The Market Week In Review

The U.S. stock market closed the week at all-time highs, despite the spread of the coronavirus, as overall strong corporate earnings and positive economic data lift the market higher.  Interest rates were virtually unchanged on the week as the 10-year treasury yield rose from 1.58% to 1.59%.  Although the markets have shrugged-off concerns on the spread of the coronavirus, the price of gold did not as it rose 0.8% to $1,587 an ounce.  Meanwhile, the price of crude oil jumped 3.7% to $52.25 a barrel amid reports of oil purchases by Chinese refineries.

This Week's Economic Highlights

  • Initial unemployment claims were little changed for the week ending February 8th, rising by only 2,000 to 205,000. Likewise, the more stable four-week average of initial claims was unchanged at 212,000.  Continuing unemployment claims, which lags initial claims by a week, fell by 61,000 to 1.69 million.

  • The consumer price index (CPI) rose by a moderate 0.1% in January while core CPI, which excludes the volatile food and energy prices, rose 0.2%. Over the past year, CPI has risen at a relatively strong 2.5% while core CPI rose a slightly less, but still strong, 2.3%.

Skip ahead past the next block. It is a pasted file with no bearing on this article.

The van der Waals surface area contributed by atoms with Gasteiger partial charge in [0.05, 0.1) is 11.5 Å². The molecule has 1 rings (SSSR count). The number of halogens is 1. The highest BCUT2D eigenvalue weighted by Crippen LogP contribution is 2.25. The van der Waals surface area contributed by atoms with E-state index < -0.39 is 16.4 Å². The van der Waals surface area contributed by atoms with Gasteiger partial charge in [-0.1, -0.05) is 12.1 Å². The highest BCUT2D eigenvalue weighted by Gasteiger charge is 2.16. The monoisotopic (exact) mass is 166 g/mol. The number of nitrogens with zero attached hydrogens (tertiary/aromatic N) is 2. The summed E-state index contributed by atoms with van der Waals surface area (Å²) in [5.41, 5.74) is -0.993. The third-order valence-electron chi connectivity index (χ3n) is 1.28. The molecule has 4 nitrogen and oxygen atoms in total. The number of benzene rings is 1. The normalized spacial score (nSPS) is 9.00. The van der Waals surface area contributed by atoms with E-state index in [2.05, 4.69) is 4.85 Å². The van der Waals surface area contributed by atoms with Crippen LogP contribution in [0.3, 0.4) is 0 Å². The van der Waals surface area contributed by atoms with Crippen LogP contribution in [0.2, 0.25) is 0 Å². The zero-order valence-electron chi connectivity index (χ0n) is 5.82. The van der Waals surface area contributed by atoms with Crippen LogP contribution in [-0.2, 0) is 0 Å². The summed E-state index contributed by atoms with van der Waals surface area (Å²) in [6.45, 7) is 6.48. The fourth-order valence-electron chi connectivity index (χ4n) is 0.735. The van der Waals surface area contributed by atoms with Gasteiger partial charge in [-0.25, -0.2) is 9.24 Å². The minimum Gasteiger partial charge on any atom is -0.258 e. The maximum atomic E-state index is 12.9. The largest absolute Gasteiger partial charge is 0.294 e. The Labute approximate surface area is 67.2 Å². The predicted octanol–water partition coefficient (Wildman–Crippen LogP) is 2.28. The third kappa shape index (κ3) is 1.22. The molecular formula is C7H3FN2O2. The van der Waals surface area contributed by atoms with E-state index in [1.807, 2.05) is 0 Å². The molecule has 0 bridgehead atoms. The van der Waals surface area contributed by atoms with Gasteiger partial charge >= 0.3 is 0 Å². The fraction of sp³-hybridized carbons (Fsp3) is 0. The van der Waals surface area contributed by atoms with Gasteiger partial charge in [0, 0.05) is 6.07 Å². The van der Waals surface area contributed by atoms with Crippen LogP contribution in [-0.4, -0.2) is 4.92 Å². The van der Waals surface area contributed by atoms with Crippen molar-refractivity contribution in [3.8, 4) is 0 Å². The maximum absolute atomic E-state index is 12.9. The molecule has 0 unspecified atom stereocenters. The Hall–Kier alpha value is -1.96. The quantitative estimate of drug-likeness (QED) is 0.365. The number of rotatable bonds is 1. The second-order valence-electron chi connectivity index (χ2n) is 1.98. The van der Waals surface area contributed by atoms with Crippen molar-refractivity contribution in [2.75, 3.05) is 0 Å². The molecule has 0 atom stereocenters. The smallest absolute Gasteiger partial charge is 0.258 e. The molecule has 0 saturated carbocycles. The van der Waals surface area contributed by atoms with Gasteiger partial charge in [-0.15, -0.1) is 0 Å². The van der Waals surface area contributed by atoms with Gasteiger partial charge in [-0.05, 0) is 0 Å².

• Retail sales in the U.S. rose a modest 0.3% in January as clothing store sales dropped 3.1%, its largest monthly decline since 2009. However, bar and restaurant sales and home furnishing sales have reported a 1.2% and 0.6% rise, respectively.

  • The manufacturing sector continues to struggle as industrial production slumped 0.3% in January. Trade tensions and a significant slowdown in Boeing 737 MAX production continue to be the main contributing factors to declines in industrial production.


“As with all risk, comes a valuable lesson: to strive for certainty is to doom oneself to mediocrity. Nothing is less safe than playing it safe and nothing guarantees loss like trying to avoid it.”

– Daniel Crosby

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